Federal courts have diversity jurisdiction over a petition to compel arbitration of claims that are part of a pending state court action that includes one or more nondiverse parties not named in the petition, the Eighth Circuit has held. The matter arose on separate actions to compel arbitration of state law tort claims pursuant to arbitration agreements governed by the Federal Arbitration Act. The plaintiffs filed lawsuits in state court asserting tort claims against nursing home operators and the administrators of two nursing homes. The operators, but not the administrators, filed federal actions to compel arbitration, basing federal jurisdiction on diversity of citizenship between the operators, alleged to be Alabama citizens, and the state court plaintiffs, alleged to be Arkansas citizens.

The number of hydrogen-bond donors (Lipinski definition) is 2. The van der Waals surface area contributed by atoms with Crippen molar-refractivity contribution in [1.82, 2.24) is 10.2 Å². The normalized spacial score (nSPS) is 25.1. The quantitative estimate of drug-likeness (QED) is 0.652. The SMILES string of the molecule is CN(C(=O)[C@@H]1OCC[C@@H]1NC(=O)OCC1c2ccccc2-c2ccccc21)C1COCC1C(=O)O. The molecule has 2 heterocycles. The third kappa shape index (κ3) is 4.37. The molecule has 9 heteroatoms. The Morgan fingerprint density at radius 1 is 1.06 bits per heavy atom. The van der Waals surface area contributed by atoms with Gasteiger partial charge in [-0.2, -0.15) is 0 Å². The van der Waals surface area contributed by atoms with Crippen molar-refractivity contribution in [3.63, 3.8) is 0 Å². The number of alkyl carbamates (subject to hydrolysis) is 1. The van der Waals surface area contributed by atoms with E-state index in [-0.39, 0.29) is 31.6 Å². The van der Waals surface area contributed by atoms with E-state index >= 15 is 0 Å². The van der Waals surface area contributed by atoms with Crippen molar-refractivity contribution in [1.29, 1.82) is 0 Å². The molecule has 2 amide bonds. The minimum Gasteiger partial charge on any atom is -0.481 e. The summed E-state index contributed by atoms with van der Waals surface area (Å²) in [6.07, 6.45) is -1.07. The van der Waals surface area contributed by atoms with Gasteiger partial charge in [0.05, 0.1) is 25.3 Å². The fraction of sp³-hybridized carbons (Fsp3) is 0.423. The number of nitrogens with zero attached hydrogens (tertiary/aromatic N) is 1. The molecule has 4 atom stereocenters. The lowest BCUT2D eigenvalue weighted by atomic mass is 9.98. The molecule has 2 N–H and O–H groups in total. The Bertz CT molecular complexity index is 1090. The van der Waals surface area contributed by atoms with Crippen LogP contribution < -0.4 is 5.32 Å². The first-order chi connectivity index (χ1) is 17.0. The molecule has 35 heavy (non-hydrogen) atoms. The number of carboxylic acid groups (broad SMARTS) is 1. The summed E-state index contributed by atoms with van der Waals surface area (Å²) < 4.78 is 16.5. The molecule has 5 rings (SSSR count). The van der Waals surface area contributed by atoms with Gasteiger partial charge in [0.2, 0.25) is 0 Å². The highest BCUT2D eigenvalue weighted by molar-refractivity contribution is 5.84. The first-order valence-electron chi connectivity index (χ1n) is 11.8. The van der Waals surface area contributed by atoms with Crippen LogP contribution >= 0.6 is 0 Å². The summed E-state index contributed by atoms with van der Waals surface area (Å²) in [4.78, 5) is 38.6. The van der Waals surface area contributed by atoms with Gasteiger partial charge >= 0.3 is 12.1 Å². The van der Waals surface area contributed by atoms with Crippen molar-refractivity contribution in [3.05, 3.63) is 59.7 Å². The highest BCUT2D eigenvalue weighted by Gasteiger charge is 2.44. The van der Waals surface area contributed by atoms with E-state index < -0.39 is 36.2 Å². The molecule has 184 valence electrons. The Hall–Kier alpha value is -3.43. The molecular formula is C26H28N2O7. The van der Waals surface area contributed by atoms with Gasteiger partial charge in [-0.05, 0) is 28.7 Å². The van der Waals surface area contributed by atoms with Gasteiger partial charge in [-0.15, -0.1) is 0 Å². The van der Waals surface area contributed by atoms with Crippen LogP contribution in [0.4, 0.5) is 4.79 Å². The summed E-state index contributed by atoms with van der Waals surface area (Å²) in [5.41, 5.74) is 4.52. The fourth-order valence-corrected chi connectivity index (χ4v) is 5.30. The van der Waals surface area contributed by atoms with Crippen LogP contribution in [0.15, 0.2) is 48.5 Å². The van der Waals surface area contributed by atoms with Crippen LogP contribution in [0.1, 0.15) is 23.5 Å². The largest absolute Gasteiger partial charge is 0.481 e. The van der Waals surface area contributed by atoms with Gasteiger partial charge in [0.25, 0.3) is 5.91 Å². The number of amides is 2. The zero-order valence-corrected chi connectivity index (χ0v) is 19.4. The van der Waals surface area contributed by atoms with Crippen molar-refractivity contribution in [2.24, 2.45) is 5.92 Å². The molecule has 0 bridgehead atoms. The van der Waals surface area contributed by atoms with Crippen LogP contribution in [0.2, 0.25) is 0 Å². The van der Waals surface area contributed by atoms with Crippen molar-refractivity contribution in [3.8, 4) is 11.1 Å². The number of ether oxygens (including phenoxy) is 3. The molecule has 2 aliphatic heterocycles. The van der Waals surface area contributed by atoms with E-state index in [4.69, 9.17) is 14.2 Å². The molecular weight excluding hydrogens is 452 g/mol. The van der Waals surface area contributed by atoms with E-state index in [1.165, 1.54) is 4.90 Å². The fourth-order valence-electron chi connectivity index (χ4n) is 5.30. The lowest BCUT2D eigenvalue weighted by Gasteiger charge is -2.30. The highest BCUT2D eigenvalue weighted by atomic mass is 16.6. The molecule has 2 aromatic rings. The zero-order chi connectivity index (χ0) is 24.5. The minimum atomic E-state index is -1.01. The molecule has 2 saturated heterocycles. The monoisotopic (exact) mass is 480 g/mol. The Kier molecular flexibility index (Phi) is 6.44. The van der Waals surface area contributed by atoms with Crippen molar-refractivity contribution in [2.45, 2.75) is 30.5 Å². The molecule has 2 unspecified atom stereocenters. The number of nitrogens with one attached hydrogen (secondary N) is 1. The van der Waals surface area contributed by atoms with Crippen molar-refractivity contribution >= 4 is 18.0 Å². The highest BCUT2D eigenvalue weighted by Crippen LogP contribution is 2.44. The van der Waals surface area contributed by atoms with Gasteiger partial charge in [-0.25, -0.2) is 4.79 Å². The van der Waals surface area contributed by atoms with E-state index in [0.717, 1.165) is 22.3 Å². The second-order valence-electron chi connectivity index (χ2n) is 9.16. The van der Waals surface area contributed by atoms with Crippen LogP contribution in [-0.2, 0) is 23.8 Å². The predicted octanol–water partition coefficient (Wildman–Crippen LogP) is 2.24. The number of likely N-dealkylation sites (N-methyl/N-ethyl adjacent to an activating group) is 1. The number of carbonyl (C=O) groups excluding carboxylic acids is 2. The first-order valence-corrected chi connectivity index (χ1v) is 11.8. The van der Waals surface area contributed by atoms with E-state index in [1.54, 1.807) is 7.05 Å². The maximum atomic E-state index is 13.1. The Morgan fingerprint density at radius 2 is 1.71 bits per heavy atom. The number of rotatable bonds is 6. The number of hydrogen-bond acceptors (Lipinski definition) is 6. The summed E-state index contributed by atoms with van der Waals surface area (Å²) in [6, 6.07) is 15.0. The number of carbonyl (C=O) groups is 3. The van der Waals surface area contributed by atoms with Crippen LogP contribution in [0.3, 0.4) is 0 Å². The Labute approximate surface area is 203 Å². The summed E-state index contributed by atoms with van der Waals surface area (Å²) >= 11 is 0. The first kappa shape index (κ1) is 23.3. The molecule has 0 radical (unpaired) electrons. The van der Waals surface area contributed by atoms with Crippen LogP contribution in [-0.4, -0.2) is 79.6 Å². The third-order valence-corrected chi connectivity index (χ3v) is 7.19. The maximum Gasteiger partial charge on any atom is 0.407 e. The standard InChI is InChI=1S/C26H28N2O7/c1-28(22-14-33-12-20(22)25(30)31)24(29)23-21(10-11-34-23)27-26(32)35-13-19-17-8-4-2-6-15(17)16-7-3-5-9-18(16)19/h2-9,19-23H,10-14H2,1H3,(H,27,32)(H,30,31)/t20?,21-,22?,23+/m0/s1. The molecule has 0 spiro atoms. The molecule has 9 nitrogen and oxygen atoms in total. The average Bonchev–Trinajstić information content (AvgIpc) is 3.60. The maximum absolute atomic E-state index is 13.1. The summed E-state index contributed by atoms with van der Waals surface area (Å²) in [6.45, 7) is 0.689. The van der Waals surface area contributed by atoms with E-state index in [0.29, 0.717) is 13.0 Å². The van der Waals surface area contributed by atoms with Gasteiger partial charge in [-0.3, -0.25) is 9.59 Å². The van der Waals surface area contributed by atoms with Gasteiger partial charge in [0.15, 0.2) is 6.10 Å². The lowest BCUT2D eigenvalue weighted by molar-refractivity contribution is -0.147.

The plaintiffs did not contest the citizenship allegations, and the district court granted petitions to compel arbitration. Thereafter, in Vaden v. Discover Bank, the Supreme Court held that a federal court entertaining a petition to compel arbitration based upon federal question jurisdiction should determine its jurisdiction by “looking through” a petition to the parties’ underlying substantive controversy. Relying on Vaden, the district court vacated the arbitration orders, concluding that while Vaden addressed only federal question jurisdiction, its “look through” analysis implicitly overruled prior federal cases compelling arbitration based upon diversity of citizenship. The Eighth Circuit reversed and reinstated the orders. There was no credible evidence in Vaden itself to suggest that “the otherwise on-point decisions” in Moses H. Cone Memorial Hospital v. Mercury Construction Corp. and other precedents had been overruled. Northport Health Services of Arkansas, LLC v. Rutherford, No. 09-2433 (8th Cir. May 14, 2010).